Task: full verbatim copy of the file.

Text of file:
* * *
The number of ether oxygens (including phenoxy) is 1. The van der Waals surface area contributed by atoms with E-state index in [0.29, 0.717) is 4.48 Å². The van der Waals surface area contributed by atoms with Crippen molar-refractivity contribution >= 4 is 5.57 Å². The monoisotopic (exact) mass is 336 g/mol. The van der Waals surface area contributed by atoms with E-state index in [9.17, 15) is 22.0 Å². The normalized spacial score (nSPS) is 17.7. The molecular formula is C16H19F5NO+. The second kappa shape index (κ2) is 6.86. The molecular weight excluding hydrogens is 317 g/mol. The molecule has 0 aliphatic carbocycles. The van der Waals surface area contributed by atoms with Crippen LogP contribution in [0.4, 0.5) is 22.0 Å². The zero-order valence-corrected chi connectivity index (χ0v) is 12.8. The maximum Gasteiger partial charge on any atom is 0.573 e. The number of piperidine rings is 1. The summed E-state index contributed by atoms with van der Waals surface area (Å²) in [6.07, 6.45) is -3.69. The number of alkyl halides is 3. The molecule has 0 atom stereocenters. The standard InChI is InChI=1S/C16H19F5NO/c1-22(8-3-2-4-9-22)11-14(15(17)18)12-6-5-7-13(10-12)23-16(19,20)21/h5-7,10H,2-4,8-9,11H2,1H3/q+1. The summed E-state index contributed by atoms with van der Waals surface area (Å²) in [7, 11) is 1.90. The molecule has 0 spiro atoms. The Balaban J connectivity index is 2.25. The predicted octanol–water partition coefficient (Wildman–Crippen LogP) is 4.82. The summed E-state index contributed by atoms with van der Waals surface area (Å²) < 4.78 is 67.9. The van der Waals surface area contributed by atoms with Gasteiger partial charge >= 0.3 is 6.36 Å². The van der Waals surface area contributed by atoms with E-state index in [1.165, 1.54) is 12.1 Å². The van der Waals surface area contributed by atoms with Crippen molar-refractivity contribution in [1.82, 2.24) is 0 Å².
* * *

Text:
The number of ether oxygens (including phenoxy) is 1. The van der Waals surface area contributed by atoms with E-state index in [0.29, 0.717) is 4.48 Å². The van der Waals surface area contributed by atoms with Crippen molar-refractivity contribution >= 4 is 5.57 Å². The monoisotopic (exact) mass is 336 g/mol. The van der Waals surface area contributed by atoms with E-state index in [9.17, 15) is 22.0 Å². The normalized spacial score (nSPS) is 17.7. The molecular formula is C16H19F5NO+. The second kappa shape index (κ2) is 6.86. The molecular weight excluding hydrogens is 317 g/mol. The molecule has 0 aliphatic carbocycles. The van der Waals surface area contributed by atoms with Crippen LogP contribution in [0.4, 0.5) is 22.0 Å². The zero-order valence-corrected chi connectivity index (χ0v) is 12.8. The maximum Gasteiger partial charge on any atom is 0.573 e. The number of piperidine rings is 1. The summed E-state index contributed by atoms with van der Waals surface area (Å²) in [6.07, 6.45) is -3.69. The number of alkyl halides is 3. The molecule has 0 atom stereocenters. The standard InChI is InChI=1S/C16H19F5NO/c1-22(8-3-2-4-9-22)11-14(15(17)18)12-6-5-7-13(10-12)23-16(19,20)21/h5-7,10H,2-4,8-9,11H2,1H3/q+1. The summed E-state index contributed by atoms with van der Waals surface area (Å²) in [7, 11) is 1.90. The molecule has 0 spiro atoms. The Balaban J connectivity index is 2.25. The predicted octanol–water partition coefficient (Wildman–Crippen LogP) is 4.82. The summed E-state index contributed by atoms with van der Waals surface area (Å²) < 4.78 is 67.9. The van der Waals surface area contributed by atoms with Gasteiger partial charge >= 0.3 is 6.36 Å². The van der Waals surface area contributed by atoms with E-state index in [1.165, 1.54) is 12.1 Å². The van der Waals surface area contributed by atoms with Crippen molar-refractivity contribution in [1.82, 2.24) is 0 Å².